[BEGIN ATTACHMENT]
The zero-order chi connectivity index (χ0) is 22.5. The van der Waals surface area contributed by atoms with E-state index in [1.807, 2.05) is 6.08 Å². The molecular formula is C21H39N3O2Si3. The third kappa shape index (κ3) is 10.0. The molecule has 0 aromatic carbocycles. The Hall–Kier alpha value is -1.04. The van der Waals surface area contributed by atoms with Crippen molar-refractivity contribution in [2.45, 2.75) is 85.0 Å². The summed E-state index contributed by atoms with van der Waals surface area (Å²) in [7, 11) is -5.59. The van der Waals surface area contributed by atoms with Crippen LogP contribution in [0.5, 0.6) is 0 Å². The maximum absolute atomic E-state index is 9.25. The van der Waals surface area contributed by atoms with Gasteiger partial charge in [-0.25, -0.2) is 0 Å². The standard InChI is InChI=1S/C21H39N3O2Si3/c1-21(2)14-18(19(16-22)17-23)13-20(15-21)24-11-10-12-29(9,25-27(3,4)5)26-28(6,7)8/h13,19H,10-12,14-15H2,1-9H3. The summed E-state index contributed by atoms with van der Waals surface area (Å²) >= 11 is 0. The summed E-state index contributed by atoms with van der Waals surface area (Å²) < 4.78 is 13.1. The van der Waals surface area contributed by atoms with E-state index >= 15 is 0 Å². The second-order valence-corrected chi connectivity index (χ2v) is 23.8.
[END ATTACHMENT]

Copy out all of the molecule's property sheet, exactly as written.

The zero-order chi connectivity index (χ0) is 22.5. The van der Waals surface area contributed by atoms with E-state index in [1.807, 2.05) is 6.08 Å². The molecular formula is C21H39N3O2Si3. The third kappa shape index (κ3) is 10.0. The molecule has 0 aromatic carbocycles. The Hall–Kier alpha value is -1.04. The van der Waals surface area contributed by atoms with Crippen molar-refractivity contribution in [2.45, 2.75) is 85.0 Å². The summed E-state index contributed by atoms with van der Waals surface area (Å²) in [7, 11) is -5.59. The van der Waals surface area contributed by atoms with Crippen LogP contribution in [0.5, 0.6) is 0 Å². The maximum absolute atomic E-state index is 9.25. The van der Waals surface area contributed by atoms with Gasteiger partial charge in [-0.25, -0.2) is 0 Å². The standard InChI is InChI=1S/C21H39N3O2Si3/c1-21(2)14-18(19(16-22)17-23)13-20(15-21)24-11-10-12-29(9,25-27(3,4)5)26-28(6,7)8/h13,19H,10-12,14-15H2,1-9H3. The summed E-state index contributed by atoms with van der Waals surface area (Å²) >= 11 is 0. The summed E-state index contributed by atoms with van der Waals surface area (Å²) < 4.78 is 13.1. The van der Waals surface area contributed by atoms with E-state index >= 15 is 0 Å². The second-order valence-corrected chi connectivity index (χ2v) is 23.8.